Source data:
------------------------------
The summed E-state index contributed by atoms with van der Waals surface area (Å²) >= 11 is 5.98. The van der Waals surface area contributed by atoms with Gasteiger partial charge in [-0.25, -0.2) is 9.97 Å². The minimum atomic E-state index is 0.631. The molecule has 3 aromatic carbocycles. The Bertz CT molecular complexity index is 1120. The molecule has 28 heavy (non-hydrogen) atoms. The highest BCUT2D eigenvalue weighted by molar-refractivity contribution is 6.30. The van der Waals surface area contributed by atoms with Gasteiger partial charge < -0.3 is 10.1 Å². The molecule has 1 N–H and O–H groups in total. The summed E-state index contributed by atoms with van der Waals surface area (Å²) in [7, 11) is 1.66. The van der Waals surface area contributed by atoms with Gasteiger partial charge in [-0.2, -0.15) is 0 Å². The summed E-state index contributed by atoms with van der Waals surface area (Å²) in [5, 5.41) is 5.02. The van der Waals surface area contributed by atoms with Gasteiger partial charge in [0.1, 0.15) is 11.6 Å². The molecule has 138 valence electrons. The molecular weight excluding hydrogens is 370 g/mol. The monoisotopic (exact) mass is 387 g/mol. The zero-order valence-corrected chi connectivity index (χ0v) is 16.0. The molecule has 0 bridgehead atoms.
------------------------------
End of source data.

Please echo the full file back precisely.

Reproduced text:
The summed E-state index contributed by atoms with van der Waals surface area (Å²) >= 11 is 5.98. The van der Waals surface area contributed by atoms with Gasteiger partial charge in [-0.25, -0.2) is 9.97 Å². The minimum atomic E-state index is 0.631. The molecule has 3 aromatic carbocycles. The Bertz CT molecular complexity index is 1120. The molecule has 28 heavy (non-hydrogen) atoms. The highest BCUT2D eigenvalue weighted by molar-refractivity contribution is 6.30. The van der Waals surface area contributed by atoms with Gasteiger partial charge < -0.3 is 10.1 Å². The molecule has 1 N–H and O–H groups in total. The summed E-state index contributed by atoms with van der Waals surface area (Å²) in [7, 11) is 1.66. The van der Waals surface area contributed by atoms with Gasteiger partial charge in [-0.2, -0.15) is 0 Å². The summed E-state index contributed by atoms with van der Waals surface area (Å²) in [5, 5.41) is 5.02. The van der Waals surface area contributed by atoms with Gasteiger partial charge in [0.1, 0.15) is 11.6 Å². The molecule has 138 valence electrons. The molecular weight excluding hydrogens is 370 g/mol. The monoisotopic (exact) mass is 387 g/mol. The zero-order valence-corrected chi connectivity index (χ0v) is 16.0. The molecule has 0 bridgehead atoms.